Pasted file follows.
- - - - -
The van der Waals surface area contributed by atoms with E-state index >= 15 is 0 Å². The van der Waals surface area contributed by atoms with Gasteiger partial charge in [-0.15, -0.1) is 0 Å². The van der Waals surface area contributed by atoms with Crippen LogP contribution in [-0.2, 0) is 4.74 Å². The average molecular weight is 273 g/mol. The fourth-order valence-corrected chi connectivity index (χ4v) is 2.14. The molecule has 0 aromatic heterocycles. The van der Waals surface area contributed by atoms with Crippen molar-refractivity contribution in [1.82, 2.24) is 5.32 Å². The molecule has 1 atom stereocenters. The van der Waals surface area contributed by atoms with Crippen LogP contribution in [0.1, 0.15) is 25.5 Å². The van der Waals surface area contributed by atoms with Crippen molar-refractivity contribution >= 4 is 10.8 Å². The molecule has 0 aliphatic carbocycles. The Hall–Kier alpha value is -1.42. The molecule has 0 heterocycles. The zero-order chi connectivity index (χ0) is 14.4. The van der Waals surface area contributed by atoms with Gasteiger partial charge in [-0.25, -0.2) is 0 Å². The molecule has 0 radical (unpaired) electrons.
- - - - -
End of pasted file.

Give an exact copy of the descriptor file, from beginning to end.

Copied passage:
The van der Waals surface area contributed by atoms with E-state index >= 15 is 0 Å². The van der Waals surface area contributed by atoms with Gasteiger partial charge in [-0.15, -0.1) is 0 Å². The van der Waals surface area contributed by atoms with Crippen LogP contribution in [-0.2, 0) is 4.74 Å². The average molecular weight is 273 g/mol. The fourth-order valence-corrected chi connectivity index (χ4v) is 2.14. The molecule has 0 aromatic heterocycles. The van der Waals surface area contributed by atoms with Crippen molar-refractivity contribution in [1.82, 2.24) is 5.32 Å². The molecule has 1 atom stereocenters. The van der Waals surface area contributed by atoms with Crippen LogP contribution in [0.1, 0.15) is 25.5 Å². The van der Waals surface area contributed by atoms with Crippen molar-refractivity contribution >= 4 is 10.8 Å². The molecule has 0 aliphatic carbocycles. The Hall–Kier alpha value is -1.42. The molecule has 0 heterocycles. The zero-order chi connectivity index (χ0) is 14.4. The van der Waals surface area contributed by atoms with Gasteiger partial charge in [-0.25, -0.2) is 0 Å². The molecule has 0 radical (unpaired) electrons.